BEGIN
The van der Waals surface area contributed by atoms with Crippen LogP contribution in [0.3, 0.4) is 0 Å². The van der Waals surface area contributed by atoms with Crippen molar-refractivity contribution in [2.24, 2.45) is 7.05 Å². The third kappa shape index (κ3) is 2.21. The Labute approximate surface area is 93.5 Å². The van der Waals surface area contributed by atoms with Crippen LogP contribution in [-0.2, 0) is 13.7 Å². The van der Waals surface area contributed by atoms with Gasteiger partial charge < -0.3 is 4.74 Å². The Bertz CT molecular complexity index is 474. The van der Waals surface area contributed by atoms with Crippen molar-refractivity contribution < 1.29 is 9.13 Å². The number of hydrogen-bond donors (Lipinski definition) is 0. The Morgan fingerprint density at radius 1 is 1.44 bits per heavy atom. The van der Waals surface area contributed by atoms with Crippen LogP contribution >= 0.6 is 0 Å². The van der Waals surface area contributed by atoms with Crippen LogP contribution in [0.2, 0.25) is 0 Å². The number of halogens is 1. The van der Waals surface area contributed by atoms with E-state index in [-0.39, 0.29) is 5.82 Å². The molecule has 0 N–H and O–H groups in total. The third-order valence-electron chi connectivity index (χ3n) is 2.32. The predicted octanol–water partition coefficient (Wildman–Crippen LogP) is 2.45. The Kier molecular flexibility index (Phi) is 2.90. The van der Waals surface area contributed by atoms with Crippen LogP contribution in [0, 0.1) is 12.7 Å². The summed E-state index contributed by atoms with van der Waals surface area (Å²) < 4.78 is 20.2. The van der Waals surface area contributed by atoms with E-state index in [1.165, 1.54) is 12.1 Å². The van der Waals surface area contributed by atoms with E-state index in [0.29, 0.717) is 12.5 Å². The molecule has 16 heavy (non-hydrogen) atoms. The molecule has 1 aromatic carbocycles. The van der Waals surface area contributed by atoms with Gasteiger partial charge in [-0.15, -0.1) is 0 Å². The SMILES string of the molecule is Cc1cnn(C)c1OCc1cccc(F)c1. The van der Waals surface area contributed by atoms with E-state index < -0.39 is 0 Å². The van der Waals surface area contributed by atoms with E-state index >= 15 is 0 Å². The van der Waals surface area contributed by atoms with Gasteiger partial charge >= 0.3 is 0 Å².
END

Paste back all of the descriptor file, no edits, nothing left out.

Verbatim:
The van der Waals surface area contributed by atoms with Crippen LogP contribution in [0.3, 0.4) is 0 Å². The van der Waals surface area contributed by atoms with Crippen molar-refractivity contribution in [2.24, 2.45) is 7.05 Å². The third kappa shape index (κ3) is 2.21. The Labute approximate surface area is 93.5 Å². The van der Waals surface area contributed by atoms with Crippen LogP contribution in [-0.2, 0) is 13.7 Å². The van der Waals surface area contributed by atoms with Gasteiger partial charge < -0.3 is 4.74 Å². The Bertz CT molecular complexity index is 474. The van der Waals surface area contributed by atoms with Crippen molar-refractivity contribution < 1.29 is 9.13 Å². The number of hydrogen-bond donors (Lipinski definition) is 0. The Morgan fingerprint density at radius 1 is 1.44 bits per heavy atom. The van der Waals surface area contributed by atoms with Crippen LogP contribution >= 0.6 is 0 Å². The van der Waals surface area contributed by atoms with Crippen LogP contribution in [0.2, 0.25) is 0 Å². The number of halogens is 1. The van der Waals surface area contributed by atoms with E-state index in [-0.39, 0.29) is 5.82 Å². The molecule has 0 N–H and O–H groups in total. The third-order valence-electron chi connectivity index (χ3n) is 2.32. The predicted octanol–water partition coefficient (Wildman–Crippen LogP) is 2.45. The Kier molecular flexibility index (Phi) is 2.90. The van der Waals surface area contributed by atoms with Crippen LogP contribution in [0, 0.1) is 12.7 Å². The summed E-state index contributed by atoms with van der Waals surface area (Å²) < 4.78 is 20.2. The van der Waals surface area contributed by atoms with E-state index in [1.165, 1.54) is 12.1 Å². The van der Waals surface area contributed by atoms with E-state index in [0.29, 0.717) is 12.5 Å². The molecule has 16 heavy (non-hydrogen) atoms. The molecule has 1 aromatic carbocycles. The van der Waals surface area contributed by atoms with Gasteiger partial charge in [-0.15, -0.1) is 0 Å². The SMILES string of the molecule is Cc1cnn(C)c1OCc1cccc(F)c1. The van der Waals surface area contributed by atoms with E-state index < -0.39 is 0 Å². The van der Waals surface area contributed by atoms with E-state index >= 15 is 0 Å². The van der Waals surface area contributed by atoms with Gasteiger partial charge >= 0.3 is 0 Å².